Literary Agent hunt...

Finally got off several e-mails to potential agents...

Scary moments or what? The proof of the pudding time...

Anyone out there got a particularly good agent / agents for Crime / Murder novels that might be worth approaching, or that you have found particularly approachable?

Any advice or information gratefully received...

Thank you...

Saturday, 1 December 2012

Another day dawns bright, if not a tad too cold for me!

A good excuse to spend another couple of hours researching my next novel...and update today's blog.

For my friends and family abroad, I have added a "Translate" option, which you will find at the bottom of my Blog "Home" page, and appears to translate very quickly and efficiently!

I am finding that every idea I have now developed for both my first and second novels, leads to far more questions that I need to ask, and to far more research that I need to conduct, to ensure that the work is as near accurate as possible.

We take so much for granted...for example Christmas. I am just writing a section which will relate to Christmas 1854, and trying to establish what people did or did not do, compared to today, is both fascinating but also time consuming...

I read a blog recently which suggested that as a work of fiction, not to get hung up about detail...I find that quite a disappointing suggestion... and also it takes away your personal capacity to learn and to educate, which I personally love in a good book.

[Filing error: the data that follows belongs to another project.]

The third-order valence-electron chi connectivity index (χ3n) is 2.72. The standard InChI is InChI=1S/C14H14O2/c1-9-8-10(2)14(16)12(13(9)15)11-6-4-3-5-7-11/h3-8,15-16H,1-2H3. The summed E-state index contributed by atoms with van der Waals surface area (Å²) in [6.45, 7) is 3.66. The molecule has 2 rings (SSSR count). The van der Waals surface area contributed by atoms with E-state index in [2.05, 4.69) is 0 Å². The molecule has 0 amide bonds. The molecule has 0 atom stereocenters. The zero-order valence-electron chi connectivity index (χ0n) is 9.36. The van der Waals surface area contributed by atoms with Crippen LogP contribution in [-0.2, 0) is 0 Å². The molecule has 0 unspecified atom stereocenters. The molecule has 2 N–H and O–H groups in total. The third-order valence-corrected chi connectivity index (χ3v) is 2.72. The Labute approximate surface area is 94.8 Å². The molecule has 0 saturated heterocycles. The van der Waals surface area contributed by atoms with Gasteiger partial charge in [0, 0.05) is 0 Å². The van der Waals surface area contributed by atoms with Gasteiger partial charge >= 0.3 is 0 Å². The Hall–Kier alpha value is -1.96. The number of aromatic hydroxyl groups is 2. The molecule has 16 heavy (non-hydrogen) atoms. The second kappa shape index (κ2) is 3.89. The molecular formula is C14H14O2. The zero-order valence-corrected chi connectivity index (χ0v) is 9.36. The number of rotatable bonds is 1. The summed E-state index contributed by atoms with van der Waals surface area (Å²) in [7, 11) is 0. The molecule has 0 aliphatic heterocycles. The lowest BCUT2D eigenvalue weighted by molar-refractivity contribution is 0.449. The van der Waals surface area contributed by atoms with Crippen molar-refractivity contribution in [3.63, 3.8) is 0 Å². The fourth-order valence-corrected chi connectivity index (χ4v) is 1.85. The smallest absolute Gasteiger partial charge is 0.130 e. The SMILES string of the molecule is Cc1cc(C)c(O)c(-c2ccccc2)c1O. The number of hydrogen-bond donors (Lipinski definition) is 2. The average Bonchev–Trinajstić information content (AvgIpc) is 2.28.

Google awaits!

Friday, 30 November 2012

Now I shall begin...

Once upon a time there was a young Policeman, who walked the streets of Leicester during the mid 1970s.

He wandered around, taking in the old and the new, but it was the old that fascinated him the most, particularly the Victorian bits!

So, he started to imagine what it would have been like to have been a young Policeman in Leicester in the 1840s...

As he got older, he worked out that he could develop some of those thoughts and ideas and turn them into novels...

The novels would also paint a picture of just what a different place 19th Century Leicester really was...with an emerging Industrial modern town...full of poverty, lacking in social basics such as clean water, sanitation, and good medical facilities...and full of people trying to go about their lives, either legally and morally, or by whatever means could earn them a crust...

And that is where my first novel starts...Leicester of 1851...and it is a heady mix of murder, corruption and depravity.

Watch this space for more information as it becomes available.

Those voices in my head...

The voices inside my head have finally started, once again. I have been struggling with how to adapt the work I have already under...